Project Management

3 Common Project Collaboration Challenges and How to Avoid Them

Published by in Project Management

Avoid these project collaboration pitfalls to improve not just team effectiveness but client satisfaction as well.

header image shows a computer monitor with three interconnected people icons on it

At its most basic level, project collaboration is when two or more people work together to achieve a common goal. It seems simple enough, right?

In theory, yes; in execution, it almost never is. Why is that, though? You’d think after years of working in teams at school and at work, we’d all be aces at collaboration. So what’s the deal?

The truth is we’re not as good at collaborating as we think we are. We assume someone knows what we’re talking about without checking for understanding, or we get excited and skip a few steps and then have to backtrack.

And more often than not, we don’t have the right tools for the job and spend far too long “making do.”

At best, collaboration challenges cost us a few days. At worst, they can result in budget or schedule overruns that may cost us the project, tanking team effectiveness and client satisfaction along the way.

To help you avoid a similar fate, let’s look at three of the most common collaboration challenges people face on projects and solutions for how you can overcome them.

How to overcome 3 common project collaboration challenges

To create this list, we researched common collaboration pitfalls and reached out to project leaders to learn their best practices for overcoming these issues.

1. Poor communication

Miscommunication, misinterpretation, misunderstanding: Every time we collaborate with someone else, there’s potential for one or more of these mishaps to occur.

Here’s why: Similar to how we overestimate our ability to collaborate effectively, we tend to be overconfident in our communication skills as well.

We assume that everyone is on the same page, so we don’t take the time to check for understanding. Or, we presume people have the same knowledge or perspective as we do, so we leave out contextual details. Or, maybe (but hopefully not) we view communication as one-sided and don’t seek buy-in from stakeholders.

In our research, we’ve learned that inadequate or poor communication is the No. 1 challenge faced by project teams. And Gallup’s 2017 State of the American Workplace report found that only 13% of employees strongly agree that leadership communicates effectively with the rest of the organization.


Check for understanding by engaging in two-way communication. Communication involves listening and adjusting as well as telling.

Breakdowns in communication almost always stem from the sender assuming that the message was received accurately and failing to seek feedback from the receiver. However, responsibility also falls on the receiver to ask questions if they aren’t clear on or if they have concerns about the message they received.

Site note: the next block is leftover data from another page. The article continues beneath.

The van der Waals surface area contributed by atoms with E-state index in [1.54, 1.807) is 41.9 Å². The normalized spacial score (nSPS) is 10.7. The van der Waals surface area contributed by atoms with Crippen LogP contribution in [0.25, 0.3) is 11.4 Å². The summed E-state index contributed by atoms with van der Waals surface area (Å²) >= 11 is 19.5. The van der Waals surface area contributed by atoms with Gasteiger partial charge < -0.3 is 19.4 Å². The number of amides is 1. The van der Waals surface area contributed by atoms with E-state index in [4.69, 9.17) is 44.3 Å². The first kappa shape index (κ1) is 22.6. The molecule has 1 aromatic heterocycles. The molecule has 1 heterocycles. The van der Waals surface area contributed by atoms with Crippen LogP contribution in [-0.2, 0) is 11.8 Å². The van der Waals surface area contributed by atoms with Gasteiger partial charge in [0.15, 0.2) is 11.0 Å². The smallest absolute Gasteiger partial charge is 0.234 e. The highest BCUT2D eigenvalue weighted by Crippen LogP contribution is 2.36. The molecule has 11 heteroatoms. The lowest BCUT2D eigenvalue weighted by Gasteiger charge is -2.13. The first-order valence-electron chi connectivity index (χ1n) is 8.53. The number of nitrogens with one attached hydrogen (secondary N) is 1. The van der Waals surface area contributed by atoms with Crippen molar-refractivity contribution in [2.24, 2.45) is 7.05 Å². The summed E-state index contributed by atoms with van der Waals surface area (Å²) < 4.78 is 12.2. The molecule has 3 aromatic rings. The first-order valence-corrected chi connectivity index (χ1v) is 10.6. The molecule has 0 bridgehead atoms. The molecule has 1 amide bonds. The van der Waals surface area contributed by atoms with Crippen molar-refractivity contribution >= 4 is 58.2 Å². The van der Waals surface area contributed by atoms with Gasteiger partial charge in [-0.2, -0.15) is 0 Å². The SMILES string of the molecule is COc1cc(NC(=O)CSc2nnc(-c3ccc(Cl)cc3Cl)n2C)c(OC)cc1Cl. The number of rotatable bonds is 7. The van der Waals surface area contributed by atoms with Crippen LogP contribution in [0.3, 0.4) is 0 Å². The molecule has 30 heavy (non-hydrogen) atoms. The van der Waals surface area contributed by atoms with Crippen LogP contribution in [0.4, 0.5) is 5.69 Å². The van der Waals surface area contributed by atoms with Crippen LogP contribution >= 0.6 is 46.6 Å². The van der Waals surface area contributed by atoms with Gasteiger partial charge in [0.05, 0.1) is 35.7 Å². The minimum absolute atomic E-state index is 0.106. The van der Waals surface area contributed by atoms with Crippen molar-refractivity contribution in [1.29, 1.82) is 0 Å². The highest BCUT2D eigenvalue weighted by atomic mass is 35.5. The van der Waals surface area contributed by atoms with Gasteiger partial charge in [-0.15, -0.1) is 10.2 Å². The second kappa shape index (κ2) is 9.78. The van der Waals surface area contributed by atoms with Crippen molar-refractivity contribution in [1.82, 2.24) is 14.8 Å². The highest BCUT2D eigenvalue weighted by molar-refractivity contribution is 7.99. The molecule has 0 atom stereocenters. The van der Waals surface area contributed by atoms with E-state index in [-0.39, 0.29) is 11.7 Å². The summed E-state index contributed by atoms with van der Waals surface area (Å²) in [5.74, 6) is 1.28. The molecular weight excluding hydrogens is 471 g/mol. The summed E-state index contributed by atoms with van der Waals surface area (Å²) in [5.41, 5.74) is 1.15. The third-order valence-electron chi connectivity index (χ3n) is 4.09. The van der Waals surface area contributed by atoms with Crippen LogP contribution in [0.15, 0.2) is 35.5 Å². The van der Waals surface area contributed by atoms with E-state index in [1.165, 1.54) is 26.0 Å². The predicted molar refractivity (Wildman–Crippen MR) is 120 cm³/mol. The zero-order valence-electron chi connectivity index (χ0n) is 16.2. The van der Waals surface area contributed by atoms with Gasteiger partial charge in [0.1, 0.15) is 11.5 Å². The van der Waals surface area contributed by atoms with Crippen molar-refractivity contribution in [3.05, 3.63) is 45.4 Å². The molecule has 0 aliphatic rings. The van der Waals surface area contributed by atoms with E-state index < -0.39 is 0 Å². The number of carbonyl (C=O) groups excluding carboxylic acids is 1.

Gartner recommends the following approach for effective communication in the workplace. (Full report available to Gartner clients.)

  • Share multiple times through multiple methods (i.e., over-communicate). Convey the “what,” “why,” and “how” in your message.
  • Listen. Check for understanding. Ask for feedback, answer questions, and confirm that everyone is on the same page.
  • Adapt the plan and/or the approach as needed based on the feedback received.

Dary Merckens headshot

Case Study: Prioritizing communication with clients

Dary Merckens, CTO of Gunner Technology, shares his story about poor communication and how the company overcame this project collaboration challenge:

“In the past we would lose a ton of time because a client wasn’t communicating clearly, or we weren’t understanding what they were asking for, or (usually) both.

We overcame this by prioritizing fast and clear communication. This means responding quickly to questions or requests, and also checking for understanding so everyone is on the same page.

Secondly, we started tracking everything. Good project management software is a must, and you have to capture all relevant information in the tool (we use Redmine to track everything). Anything that’s said that needs to be remembered should go in the software. Human memory is too fallible.”

2. Lack of proper planning

Every work effort, big or small, requires planning. This helps create a shared vision for everyone involved, which is essential for smooth collaboration.

If you skip this step—or if you think you can figure out the details as you go—you’re setting yourself, your team, and the project up for failure.

Lack of proper planning leads to miscommunication, misunderstandings around what people’s roles and responsibilities are, and conflicting priorities (about the project goals, about level of effort, about how to prioritize this initiative alongside other work, etc.).

Particularly if the initiative involves working with other teams or departments, you need to plan accordingly so managers know how to help their employees prioritize this initiative along with other ongoing work.


Do not start any work effort until you conduct a kickoff meeting to align on the following: